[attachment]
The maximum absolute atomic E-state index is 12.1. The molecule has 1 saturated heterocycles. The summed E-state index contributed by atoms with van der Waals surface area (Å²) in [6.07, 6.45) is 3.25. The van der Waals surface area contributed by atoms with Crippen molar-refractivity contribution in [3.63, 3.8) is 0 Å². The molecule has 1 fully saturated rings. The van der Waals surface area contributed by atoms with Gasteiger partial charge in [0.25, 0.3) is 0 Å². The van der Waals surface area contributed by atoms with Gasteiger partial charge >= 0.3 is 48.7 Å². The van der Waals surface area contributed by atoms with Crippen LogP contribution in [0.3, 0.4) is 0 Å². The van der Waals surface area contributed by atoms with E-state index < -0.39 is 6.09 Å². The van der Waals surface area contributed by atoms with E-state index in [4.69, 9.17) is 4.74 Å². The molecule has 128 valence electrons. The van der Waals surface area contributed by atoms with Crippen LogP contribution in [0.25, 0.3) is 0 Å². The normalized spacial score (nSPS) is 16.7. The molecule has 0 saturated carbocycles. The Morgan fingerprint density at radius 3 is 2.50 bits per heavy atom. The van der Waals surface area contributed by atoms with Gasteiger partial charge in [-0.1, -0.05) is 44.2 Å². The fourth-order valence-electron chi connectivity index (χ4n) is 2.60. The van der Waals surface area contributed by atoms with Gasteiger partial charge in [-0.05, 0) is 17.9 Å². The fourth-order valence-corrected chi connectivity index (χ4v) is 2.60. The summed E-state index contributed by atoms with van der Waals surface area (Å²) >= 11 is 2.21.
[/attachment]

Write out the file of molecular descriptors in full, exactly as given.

The maximum absolute atomic E-state index is 12.1. The molecule has 1 saturated heterocycles. The summed E-state index contributed by atoms with van der Waals surface area (Å²) in [6.07, 6.45) is 3.25. The van der Waals surface area contributed by atoms with Crippen molar-refractivity contribution in [3.63, 3.8) is 0 Å². The molecule has 1 fully saturated rings. The van der Waals surface area contributed by atoms with Gasteiger partial charge in [0.25, 0.3) is 0 Å². The van der Waals surface area contributed by atoms with Gasteiger partial charge >= 0.3 is 48.7 Å². The van der Waals surface area contributed by atoms with Crippen LogP contribution in [0.3, 0.4) is 0 Å². The van der Waals surface area contributed by atoms with E-state index < -0.39 is 6.09 Å². The van der Waals surface area contributed by atoms with E-state index in [4.69, 9.17) is 4.74 Å². The molecule has 128 valence electrons. The van der Waals surface area contributed by atoms with Crippen LogP contribution in [0.25, 0.3) is 0 Å². The normalized spacial score (nSPS) is 16.7. The molecule has 0 saturated carbocycles. The Morgan fingerprint density at radius 3 is 2.50 bits per heavy atom. The van der Waals surface area contributed by atoms with Gasteiger partial charge in [-0.1, -0.05) is 44.2 Å². The fourth-order valence-electron chi connectivity index (χ4n) is 2.60. The van der Waals surface area contributed by atoms with Gasteiger partial charge in [-0.05, 0) is 17.9 Å². The fourth-order valence-corrected chi connectivity index (χ4v) is 2.60. The summed E-state index contributed by atoms with van der Waals surface area (Å²) >= 11 is 2.21.